In February, rejecting a pinkwashing accusation, national leaders of PFLAG met in their offices with Anat Avissar of Aguda, an Israeli LGBT organization, in an event cosponsored by the Israeli Embassy in Washington, D.C.
Across the U.S., “people asked us about pinkwashing. That’s a legitimate question, and I respect everyone who asked that question,” Zvieli-Efrat said.
For the tour, she said, professional meetings generally provided the Israelis a closer look at U.S. research on GLBT issues and U.S. organizations gained insight into how gays gained such high prominence and pervasive influence in Israel.
In a survey announced by American Airlines and gaycities.com in January, Tel Aviv was rated the best gay city in the world, 43 percent to 14 percent for no. 2 New York.
George Bakan, owner and editor of Seattle Gay News, said he had been especially eager to hear from Steiner about how the IDF became the first military force in the world to allow openly gay men and lesbian women to join the ranks.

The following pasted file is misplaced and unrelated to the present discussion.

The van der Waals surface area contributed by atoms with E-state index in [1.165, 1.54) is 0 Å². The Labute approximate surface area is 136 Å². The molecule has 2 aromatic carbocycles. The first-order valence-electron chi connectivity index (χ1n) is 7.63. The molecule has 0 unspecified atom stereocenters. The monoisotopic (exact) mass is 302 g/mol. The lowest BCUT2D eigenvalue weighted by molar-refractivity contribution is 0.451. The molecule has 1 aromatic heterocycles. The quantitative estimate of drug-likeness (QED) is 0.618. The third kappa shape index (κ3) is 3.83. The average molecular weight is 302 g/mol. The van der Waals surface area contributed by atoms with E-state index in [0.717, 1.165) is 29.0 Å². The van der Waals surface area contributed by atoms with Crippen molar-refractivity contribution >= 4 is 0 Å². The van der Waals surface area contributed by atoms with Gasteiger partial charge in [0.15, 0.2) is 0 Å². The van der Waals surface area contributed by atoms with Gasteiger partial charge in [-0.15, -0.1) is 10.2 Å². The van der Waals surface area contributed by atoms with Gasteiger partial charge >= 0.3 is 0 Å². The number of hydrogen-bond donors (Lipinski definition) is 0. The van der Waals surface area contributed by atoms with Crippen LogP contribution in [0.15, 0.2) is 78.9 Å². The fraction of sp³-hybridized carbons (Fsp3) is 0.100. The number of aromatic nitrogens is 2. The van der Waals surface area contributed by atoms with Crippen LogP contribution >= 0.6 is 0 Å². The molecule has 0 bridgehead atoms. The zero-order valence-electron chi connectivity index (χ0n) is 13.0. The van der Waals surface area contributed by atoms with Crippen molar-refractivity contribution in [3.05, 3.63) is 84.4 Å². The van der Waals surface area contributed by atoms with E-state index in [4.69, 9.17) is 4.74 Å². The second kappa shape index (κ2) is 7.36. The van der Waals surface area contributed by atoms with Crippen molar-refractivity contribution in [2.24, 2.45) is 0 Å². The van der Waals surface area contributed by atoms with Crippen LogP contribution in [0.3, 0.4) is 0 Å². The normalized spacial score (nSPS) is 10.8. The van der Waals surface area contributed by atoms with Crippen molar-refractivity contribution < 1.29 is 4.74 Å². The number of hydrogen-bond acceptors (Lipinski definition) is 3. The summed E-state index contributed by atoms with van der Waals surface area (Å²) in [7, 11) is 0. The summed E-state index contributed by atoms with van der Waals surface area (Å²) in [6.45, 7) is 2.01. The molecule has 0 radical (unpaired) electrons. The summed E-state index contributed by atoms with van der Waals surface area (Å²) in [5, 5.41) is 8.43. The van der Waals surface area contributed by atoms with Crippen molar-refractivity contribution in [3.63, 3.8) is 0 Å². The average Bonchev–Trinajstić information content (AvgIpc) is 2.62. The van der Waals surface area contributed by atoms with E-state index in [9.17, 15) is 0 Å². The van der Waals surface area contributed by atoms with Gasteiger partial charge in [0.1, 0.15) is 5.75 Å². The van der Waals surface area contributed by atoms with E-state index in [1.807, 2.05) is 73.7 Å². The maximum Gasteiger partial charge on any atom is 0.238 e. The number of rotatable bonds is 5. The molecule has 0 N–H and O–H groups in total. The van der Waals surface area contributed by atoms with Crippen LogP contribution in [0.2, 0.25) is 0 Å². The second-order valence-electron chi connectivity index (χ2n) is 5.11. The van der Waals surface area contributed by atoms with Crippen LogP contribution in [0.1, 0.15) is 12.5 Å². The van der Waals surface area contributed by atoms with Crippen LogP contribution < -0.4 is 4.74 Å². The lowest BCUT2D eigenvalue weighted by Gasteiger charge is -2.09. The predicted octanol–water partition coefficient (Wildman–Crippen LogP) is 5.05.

“I think we really missed an opportunity to hear their experience,” Bakan said.
“It’s a puzzle to me why the commission decided to proceed to a vote,” he said. “They could have welcomed their comments and thanked them for their concerns and then moved on.”
Zvieli-Efrat acknowledged that despite the success of gay rights activists in Israel, LGBT organizations remain almost totally divided along ethnic lines. The lone exception, she said, is that a few gay Arabs and ultra-Orthodox young people occasionally show up at Tehila in Jerusalem, although not at Tehila’s other operations in Beer Sheva and Tel Aviv.
Zach Carstensen, the Jewish Federation’s director of government relations and public affairs, said the lesson to supporters of Israel, especially in the Jewish community, should be to work closely with cosponsors so everyone is prepared for the inevitable protests.
“The unfortunate thing is that there are groups on all sides of the Arab-Israeli conflict who want to fight that war right here in Seattle, Washington,” Carstensen said.